5.1 Problem

Improving the transparency and resilience of OTC derivative markets is one of the four key workstreams on the G20 financial regulation agenda. 1

The global financial crisis exposed failures in the supervision of derivatives markets. Large volumes of outstanding bilateral transactions had created a complex and deeply interdependent network of exposures that ultimately contributed to a build up of systemic risk. The stresses of the crisis exposed a number of risks:

  • insufficient transparency regarding counterparty exposures;
  • inadequate collateralisation practices;
  • cumbersome operational processes;
  • uncoordinated default management; and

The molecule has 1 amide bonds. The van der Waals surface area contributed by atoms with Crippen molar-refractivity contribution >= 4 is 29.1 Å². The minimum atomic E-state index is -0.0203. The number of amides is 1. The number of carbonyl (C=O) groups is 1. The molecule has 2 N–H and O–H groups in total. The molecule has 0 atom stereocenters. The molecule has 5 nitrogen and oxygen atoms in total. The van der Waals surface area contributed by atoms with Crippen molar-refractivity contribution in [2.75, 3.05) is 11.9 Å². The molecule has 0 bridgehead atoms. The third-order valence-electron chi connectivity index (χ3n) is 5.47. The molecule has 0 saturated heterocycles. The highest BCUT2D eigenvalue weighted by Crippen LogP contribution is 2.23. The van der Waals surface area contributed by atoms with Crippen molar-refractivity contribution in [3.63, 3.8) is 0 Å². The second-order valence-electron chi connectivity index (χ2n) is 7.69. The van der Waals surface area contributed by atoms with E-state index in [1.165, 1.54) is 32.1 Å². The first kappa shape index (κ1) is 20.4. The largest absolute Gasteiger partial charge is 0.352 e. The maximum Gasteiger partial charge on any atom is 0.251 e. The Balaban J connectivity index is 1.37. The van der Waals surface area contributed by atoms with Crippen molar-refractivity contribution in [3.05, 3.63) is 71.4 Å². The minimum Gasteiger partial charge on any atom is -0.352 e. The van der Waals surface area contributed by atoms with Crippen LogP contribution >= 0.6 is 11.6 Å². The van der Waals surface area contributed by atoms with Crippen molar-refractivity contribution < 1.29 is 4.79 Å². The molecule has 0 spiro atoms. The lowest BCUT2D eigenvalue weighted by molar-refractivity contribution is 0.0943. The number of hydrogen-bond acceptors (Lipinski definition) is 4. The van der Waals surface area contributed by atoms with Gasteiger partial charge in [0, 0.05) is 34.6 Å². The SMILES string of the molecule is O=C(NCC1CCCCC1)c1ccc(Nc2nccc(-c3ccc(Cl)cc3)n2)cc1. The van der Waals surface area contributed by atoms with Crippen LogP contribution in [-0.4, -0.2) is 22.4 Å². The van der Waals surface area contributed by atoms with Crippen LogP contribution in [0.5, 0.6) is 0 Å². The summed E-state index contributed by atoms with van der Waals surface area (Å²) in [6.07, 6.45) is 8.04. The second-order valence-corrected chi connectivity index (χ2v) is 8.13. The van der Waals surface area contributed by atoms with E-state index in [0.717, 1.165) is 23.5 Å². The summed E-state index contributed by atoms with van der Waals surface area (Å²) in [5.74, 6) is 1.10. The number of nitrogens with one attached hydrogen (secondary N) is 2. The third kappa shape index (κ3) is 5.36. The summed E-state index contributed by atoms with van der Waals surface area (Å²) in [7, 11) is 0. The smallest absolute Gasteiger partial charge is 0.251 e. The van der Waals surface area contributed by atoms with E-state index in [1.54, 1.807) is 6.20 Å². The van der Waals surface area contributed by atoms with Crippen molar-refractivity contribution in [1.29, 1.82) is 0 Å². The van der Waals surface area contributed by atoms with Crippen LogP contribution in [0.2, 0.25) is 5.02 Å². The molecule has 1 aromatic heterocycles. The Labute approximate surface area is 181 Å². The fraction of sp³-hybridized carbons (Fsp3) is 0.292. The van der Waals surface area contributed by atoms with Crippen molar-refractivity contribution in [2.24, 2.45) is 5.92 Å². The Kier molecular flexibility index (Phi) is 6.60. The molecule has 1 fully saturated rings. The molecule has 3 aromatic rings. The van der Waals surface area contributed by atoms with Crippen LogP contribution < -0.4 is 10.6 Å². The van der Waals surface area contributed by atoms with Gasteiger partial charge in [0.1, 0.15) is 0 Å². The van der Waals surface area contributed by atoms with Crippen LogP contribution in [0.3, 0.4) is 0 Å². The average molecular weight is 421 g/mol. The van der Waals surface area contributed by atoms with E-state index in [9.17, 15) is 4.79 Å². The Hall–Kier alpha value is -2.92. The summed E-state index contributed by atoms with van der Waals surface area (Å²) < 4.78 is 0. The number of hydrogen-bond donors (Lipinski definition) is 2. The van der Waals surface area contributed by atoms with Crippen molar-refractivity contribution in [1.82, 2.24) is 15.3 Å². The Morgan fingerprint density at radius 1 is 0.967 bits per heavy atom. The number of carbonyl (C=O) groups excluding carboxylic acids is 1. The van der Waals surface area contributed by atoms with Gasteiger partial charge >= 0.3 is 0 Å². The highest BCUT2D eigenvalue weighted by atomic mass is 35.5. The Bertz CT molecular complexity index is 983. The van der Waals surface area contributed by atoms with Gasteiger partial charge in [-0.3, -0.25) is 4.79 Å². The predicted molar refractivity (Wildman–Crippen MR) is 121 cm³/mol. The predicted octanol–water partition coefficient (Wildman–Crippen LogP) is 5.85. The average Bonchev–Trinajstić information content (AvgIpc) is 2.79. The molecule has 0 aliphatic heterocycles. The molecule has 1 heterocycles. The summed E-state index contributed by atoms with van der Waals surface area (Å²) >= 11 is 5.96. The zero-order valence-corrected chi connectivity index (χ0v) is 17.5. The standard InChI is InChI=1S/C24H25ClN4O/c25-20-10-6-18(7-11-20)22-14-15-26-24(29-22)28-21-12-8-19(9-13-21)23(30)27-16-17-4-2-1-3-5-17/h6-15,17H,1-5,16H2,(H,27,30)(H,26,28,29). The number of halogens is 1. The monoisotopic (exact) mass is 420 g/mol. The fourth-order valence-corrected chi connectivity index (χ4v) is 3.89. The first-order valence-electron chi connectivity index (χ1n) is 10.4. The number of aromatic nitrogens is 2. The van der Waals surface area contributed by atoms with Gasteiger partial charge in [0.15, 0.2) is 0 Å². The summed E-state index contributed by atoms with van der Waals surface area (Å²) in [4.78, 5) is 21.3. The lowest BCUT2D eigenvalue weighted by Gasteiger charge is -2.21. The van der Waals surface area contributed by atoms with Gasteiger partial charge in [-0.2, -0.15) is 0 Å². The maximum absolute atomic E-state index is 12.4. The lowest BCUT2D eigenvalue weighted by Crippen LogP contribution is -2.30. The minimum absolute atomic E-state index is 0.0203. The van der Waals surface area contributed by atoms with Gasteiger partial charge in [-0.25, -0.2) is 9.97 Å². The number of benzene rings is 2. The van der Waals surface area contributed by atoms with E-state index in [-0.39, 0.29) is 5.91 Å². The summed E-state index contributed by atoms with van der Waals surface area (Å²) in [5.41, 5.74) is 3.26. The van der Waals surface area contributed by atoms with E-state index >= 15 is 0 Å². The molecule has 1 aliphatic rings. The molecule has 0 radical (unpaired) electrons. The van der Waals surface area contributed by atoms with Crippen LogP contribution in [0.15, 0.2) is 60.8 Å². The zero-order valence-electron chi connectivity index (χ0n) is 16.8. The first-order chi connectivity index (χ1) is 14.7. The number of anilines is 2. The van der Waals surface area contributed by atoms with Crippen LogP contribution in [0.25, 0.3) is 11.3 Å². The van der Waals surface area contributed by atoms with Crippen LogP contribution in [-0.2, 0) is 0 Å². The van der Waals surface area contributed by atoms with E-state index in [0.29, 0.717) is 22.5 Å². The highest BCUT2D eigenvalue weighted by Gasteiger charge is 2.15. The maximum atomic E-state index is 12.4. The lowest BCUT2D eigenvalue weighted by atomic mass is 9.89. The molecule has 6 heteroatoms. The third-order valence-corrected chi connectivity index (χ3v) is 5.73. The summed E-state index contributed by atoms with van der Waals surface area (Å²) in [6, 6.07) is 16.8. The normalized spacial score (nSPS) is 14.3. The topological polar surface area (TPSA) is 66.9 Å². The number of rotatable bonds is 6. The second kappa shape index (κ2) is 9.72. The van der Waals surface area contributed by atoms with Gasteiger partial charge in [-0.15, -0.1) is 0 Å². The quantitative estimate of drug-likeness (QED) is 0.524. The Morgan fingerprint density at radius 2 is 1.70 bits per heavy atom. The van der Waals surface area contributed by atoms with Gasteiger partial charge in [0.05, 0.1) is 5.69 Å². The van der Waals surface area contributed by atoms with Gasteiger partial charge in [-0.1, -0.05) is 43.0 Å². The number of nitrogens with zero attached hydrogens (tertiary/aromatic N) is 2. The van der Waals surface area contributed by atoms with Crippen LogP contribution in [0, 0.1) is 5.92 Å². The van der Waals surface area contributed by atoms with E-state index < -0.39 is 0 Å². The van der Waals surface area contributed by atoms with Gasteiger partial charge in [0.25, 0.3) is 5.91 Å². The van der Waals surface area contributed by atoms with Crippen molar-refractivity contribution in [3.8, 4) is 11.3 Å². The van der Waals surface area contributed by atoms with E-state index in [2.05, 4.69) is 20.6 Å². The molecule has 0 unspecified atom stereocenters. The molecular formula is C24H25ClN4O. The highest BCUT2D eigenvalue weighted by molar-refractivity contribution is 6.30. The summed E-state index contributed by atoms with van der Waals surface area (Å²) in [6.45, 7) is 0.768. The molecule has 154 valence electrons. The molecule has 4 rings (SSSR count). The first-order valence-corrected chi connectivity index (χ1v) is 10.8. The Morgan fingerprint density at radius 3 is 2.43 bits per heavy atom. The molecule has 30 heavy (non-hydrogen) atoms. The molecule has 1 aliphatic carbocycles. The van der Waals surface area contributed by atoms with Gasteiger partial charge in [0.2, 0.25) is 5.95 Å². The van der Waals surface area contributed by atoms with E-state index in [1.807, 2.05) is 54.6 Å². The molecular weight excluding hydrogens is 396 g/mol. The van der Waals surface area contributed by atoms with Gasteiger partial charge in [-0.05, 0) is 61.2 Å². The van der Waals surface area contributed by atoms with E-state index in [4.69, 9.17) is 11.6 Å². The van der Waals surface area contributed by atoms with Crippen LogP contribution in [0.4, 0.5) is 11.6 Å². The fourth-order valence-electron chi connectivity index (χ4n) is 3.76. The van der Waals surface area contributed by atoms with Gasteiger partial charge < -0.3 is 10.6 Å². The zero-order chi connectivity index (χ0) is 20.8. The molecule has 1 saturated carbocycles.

• market misconduct concerns.

In response, the G20 Leaders agreed to reform OTC derivatives markets with the objectives of improving transparency, mitigating systemic risk, and protecting against market abuse.

The G20 has agreed rules requiring OTC derivatives to be traded on exchanges or electronic platforms where appropriate, cleared through central counterparties, for transactions to be reported to trade repositories, and applying higher capital requirements to bilateral derivative contracts.

  1. The others being: strengthening the resilience of financial institutions (including through stronger capital and liquidity buffers and better incentives for risk management);
    addressing the problem of ‘too big to fail’ (especially through improved arrangements to ensure institutions can be resolved with minimal disruption to the broader financial system); and
    enhancing the regulation and oversight of the shadow banking sector.